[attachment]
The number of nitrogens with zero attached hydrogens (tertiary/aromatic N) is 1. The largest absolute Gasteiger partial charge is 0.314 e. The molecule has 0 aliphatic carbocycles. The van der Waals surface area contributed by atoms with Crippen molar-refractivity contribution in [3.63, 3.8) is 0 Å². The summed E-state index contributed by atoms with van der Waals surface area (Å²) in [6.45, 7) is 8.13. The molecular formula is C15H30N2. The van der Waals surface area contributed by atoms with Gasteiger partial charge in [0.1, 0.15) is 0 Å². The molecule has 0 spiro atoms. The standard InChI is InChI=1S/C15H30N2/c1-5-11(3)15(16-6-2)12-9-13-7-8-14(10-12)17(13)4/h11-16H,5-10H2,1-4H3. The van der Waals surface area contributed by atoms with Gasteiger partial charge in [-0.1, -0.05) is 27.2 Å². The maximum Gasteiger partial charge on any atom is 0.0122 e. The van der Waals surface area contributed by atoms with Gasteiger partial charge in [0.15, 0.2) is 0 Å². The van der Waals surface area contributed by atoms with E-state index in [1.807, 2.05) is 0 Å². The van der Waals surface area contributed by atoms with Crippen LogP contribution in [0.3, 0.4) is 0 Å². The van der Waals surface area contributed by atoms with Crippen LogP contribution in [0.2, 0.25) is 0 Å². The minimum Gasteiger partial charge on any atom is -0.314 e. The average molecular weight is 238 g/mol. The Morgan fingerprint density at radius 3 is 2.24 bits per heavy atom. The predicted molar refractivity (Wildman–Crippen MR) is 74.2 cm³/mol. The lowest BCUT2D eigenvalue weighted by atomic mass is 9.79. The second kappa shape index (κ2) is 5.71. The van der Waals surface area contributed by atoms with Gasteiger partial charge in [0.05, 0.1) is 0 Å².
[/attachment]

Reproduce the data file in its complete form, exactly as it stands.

The number of nitrogens with zero attached hydrogens (tertiary/aromatic N) is 1. The largest absolute Gasteiger partial charge is 0.314 e. The molecule has 0 aliphatic carbocycles. The van der Waals surface area contributed by atoms with Crippen molar-refractivity contribution in [3.63, 3.8) is 0 Å². The summed E-state index contributed by atoms with van der Waals surface area (Å²) in [6.45, 7) is 8.13. The molecular formula is C15H30N2. The van der Waals surface area contributed by atoms with Gasteiger partial charge in [0.1, 0.15) is 0 Å². The molecule has 0 spiro atoms. The standard InChI is InChI=1S/C15H30N2/c1-5-11(3)15(16-6-2)12-9-13-7-8-14(10-12)17(13)4/h11-16H,5-10H2,1-4H3. The van der Waals surface area contributed by atoms with Gasteiger partial charge in [-0.1, -0.05) is 27.2 Å². The maximum Gasteiger partial charge on any atom is 0.0122 e. The van der Waals surface area contributed by atoms with Gasteiger partial charge in [0.15, 0.2) is 0 Å². The van der Waals surface area contributed by atoms with E-state index in [1.807, 2.05) is 0 Å². The van der Waals surface area contributed by atoms with Crippen LogP contribution in [0.3, 0.4) is 0 Å². The van der Waals surface area contributed by atoms with Crippen LogP contribution in [0.2, 0.25) is 0 Å². The minimum Gasteiger partial charge on any atom is -0.314 e. The average molecular weight is 238 g/mol. The Morgan fingerprint density at radius 3 is 2.24 bits per heavy atom. The predicted molar refractivity (Wildman–Crippen MR) is 74.2 cm³/mol. The lowest BCUT2D eigenvalue weighted by atomic mass is 9.79. The second kappa shape index (κ2) is 5.71. The van der Waals surface area contributed by atoms with Gasteiger partial charge in [0.05, 0.1) is 0 Å².